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Homer's small town politics heat up over the recall vote

Aaron Bolton, KBBI News

Contentious small town politics took on a festive vibe over the weekend. Political action committees on both sides of the Homer City Council recall issue held rallies with live music and likeminded people. Both groups aimed to energize voters before they head to the ballot box Tuesday, deciding the fate of the three liberal members of Homer’s local government.

Alice’s Champagne Palace was standing room only Friday night for Homer Citizens Against the Recall’s rally. Homer residents converged on the local bar hangout to rally support and oppose a recall effort against council members Catriona Reynolds, David Lewis and Donna Aderhold.

Though spirits were high and the mood was festive, Chairman of the anti-recall group Ron Keffer says the stakes are real.

“There’s an element there of determining the future of our council that we’re very concerned about. These people got elected because we like them, and we like the work they do. We want to keep them in office,” Keffer said.

The political action group has remained relatively quiet leading up to Friday. Keffer explained that efforts have primarily been focused on making hundreds of calls on the Democratic Party’s voter list.

“The way we see it, if our voters just show up and vote, then we should come out of this alright,” he said with some cautious optimism.  

According to the latest state independent expenditure report, Homer Citizens Against the Recall has raised about $8,300 since early May. Most of those funds have come from individual contributors. Keffer is happy with the support he’s seen so far, but doesn’t doubt there’s energy on both sides of the fence.

“Tip O’Neill famously said when he was Speaker of the House in D.C. that all politics are local. I’m not sure just how true that is, but I know there is a lot of truth in it, and for people in Homer, politics is local now in a very real way,” Keffer noted.

All three council members were in attendance and gave a short letter-like speech addressed to their supporters.

“Thank you for understanding recall in Alaska must show grounds, and that following process is not grounds,” Reynolds shouted into the bar’s PA system.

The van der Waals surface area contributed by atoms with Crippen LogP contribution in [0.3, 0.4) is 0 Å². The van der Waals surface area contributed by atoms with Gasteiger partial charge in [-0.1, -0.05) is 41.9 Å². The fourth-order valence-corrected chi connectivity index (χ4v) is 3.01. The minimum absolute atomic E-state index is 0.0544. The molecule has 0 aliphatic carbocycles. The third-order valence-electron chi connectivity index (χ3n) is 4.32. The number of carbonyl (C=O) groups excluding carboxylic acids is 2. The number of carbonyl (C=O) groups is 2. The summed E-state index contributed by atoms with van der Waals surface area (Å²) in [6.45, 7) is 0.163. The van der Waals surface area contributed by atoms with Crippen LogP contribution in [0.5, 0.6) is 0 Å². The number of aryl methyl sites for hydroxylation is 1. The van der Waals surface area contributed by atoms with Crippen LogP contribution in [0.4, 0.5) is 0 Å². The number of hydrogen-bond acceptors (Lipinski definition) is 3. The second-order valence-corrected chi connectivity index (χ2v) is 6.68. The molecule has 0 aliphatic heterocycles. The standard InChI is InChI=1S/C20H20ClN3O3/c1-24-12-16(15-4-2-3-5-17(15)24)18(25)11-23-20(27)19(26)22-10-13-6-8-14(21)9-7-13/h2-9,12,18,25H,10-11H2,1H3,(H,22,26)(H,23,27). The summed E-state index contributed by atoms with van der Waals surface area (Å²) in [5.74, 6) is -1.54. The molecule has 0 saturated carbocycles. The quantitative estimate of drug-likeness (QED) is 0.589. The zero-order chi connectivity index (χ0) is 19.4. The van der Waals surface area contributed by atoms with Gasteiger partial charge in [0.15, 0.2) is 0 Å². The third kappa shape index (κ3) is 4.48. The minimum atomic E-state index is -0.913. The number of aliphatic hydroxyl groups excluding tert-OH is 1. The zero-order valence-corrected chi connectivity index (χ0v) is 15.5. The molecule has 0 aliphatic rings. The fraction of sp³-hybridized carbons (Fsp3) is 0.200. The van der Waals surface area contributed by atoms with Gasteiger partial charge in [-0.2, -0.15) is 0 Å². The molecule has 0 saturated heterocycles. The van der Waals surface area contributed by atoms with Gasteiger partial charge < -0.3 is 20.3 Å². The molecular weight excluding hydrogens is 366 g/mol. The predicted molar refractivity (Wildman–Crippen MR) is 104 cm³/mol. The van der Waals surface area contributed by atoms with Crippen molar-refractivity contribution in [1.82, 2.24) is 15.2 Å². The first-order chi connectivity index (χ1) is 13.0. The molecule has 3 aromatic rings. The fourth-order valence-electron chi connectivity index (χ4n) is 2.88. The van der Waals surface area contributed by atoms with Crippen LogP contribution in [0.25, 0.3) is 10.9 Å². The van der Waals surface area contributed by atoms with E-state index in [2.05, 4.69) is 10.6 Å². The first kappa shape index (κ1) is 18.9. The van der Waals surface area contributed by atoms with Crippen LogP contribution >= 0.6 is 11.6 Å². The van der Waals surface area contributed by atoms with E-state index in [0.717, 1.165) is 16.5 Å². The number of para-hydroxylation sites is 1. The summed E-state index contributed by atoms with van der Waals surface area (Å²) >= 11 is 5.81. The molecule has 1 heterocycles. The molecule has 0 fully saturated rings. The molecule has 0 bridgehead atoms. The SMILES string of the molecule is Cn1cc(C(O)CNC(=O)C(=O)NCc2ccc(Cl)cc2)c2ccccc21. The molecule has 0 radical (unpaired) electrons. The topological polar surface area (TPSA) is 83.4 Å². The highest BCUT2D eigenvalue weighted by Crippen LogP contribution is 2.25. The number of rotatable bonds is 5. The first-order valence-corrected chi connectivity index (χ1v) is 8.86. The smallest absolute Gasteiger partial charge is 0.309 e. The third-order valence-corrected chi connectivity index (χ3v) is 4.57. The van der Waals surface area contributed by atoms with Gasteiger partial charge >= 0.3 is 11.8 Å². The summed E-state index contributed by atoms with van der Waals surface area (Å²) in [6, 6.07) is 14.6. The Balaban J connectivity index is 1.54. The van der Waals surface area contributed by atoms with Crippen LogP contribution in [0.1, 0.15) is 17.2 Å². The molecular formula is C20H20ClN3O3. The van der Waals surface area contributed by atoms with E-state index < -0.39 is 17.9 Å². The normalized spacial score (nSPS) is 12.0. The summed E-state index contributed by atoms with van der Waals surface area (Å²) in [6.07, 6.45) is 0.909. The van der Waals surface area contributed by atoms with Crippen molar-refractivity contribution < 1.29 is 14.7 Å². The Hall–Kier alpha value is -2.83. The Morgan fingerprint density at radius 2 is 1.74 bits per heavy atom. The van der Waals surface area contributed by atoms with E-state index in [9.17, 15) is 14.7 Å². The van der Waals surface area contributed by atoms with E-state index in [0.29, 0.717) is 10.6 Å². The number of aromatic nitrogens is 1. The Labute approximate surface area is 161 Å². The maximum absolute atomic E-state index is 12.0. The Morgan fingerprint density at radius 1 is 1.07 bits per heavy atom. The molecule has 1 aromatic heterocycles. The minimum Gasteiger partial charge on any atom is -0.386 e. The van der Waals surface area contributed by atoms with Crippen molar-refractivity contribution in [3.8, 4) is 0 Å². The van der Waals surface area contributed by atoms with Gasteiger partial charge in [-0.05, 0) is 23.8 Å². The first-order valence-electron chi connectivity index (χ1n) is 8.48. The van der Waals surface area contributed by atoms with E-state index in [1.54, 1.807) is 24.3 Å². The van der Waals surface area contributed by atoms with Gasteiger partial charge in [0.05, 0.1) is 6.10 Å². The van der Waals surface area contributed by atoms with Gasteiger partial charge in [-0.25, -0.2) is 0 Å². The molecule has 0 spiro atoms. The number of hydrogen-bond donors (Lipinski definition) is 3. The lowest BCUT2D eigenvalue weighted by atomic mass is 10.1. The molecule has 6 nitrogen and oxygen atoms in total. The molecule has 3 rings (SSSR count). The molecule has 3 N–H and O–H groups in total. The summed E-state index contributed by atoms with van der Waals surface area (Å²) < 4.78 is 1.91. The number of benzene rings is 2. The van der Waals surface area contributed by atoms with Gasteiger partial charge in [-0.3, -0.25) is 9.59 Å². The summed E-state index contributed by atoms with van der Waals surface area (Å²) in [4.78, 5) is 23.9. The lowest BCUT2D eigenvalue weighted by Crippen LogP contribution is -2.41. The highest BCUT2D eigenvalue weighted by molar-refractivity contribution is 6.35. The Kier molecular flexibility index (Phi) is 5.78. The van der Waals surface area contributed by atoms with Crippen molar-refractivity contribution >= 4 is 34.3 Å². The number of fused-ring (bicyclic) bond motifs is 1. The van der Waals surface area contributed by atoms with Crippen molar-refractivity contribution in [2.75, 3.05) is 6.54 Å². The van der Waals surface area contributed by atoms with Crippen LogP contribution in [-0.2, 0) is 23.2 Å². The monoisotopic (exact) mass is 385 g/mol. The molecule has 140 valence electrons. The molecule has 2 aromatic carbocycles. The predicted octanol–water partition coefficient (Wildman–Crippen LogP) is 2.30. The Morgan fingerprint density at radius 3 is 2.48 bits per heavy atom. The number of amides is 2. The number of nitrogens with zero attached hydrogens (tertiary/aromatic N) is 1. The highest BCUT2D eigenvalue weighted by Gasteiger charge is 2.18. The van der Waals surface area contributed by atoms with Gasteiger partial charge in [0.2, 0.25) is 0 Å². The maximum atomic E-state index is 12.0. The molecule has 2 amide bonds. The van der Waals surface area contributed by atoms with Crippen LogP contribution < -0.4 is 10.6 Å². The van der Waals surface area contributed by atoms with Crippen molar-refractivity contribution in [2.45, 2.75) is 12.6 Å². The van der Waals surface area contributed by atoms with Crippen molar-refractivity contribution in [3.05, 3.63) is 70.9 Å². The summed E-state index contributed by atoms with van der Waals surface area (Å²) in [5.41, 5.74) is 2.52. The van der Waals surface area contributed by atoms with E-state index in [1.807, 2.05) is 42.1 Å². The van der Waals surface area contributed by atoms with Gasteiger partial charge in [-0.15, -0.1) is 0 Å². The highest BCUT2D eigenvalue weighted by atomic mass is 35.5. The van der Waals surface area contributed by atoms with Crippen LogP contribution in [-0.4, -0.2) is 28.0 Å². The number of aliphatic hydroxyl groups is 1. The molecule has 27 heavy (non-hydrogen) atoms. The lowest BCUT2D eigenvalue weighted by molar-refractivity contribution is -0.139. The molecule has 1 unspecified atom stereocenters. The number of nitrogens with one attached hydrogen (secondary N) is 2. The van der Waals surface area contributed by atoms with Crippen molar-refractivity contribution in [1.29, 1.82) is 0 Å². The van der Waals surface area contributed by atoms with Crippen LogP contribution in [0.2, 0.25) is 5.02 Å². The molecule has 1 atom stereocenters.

“Thank you for demonstrating faith in us,” Aderhold followed.

“Thank you for voting when the sun is high and the fish are running,” Lewis said before all three joined to say, “We are humbled!”

Credit Aaron Bolton, KBBI News
Heartbeat of Homer supporters gather at Karen Hornaday Park the Saturday before the recall vote.

Heartbeat of Homer, the pro-recall group, gathered at Karen Hornaday Park on Saturday for hot food off the grill and music. Speeches were also short, and the idea was the same, keep supporters motivated going into Tuesday’s vote.

“And you’re great people. If you look around, get to know each other because these are your people,” Heartbeat of Homer spokeswoman Sarah Vance said to the group’s supporters.

Vance says regardless of election results, the group will remain active and its voice will continue to be heard.

“Our government is only limited by what they know, and if you don’t speak up on what you believe to be a priority, then they’ll never know,” Vance said of Heartbeat’s vocal opposition to the three council members.

This is Vance’s first time stepping into the political realm and did say she will continue to work with the PAC. Vance declined to say what issues Heartbeat will take on next, but added its focus will be on promoting community engagement in local government.

“Heartbeat of Homer is birthed out of people finally realizing that it’s time for them to pay attention to what’s going on around them, to get involved, that they need to start volunteering and be a part of what’s going on,” Vance explained. “Otherwise, we’re just part of the problem.”

According to Heartbeat’s latest expenditure report, it has raised about $9,200.

In-person absentee voting will closes Monday. On Tuesday, polls will be open from 7 a.m. to 8 p.m. at City Hall and Homer’s senior center. 

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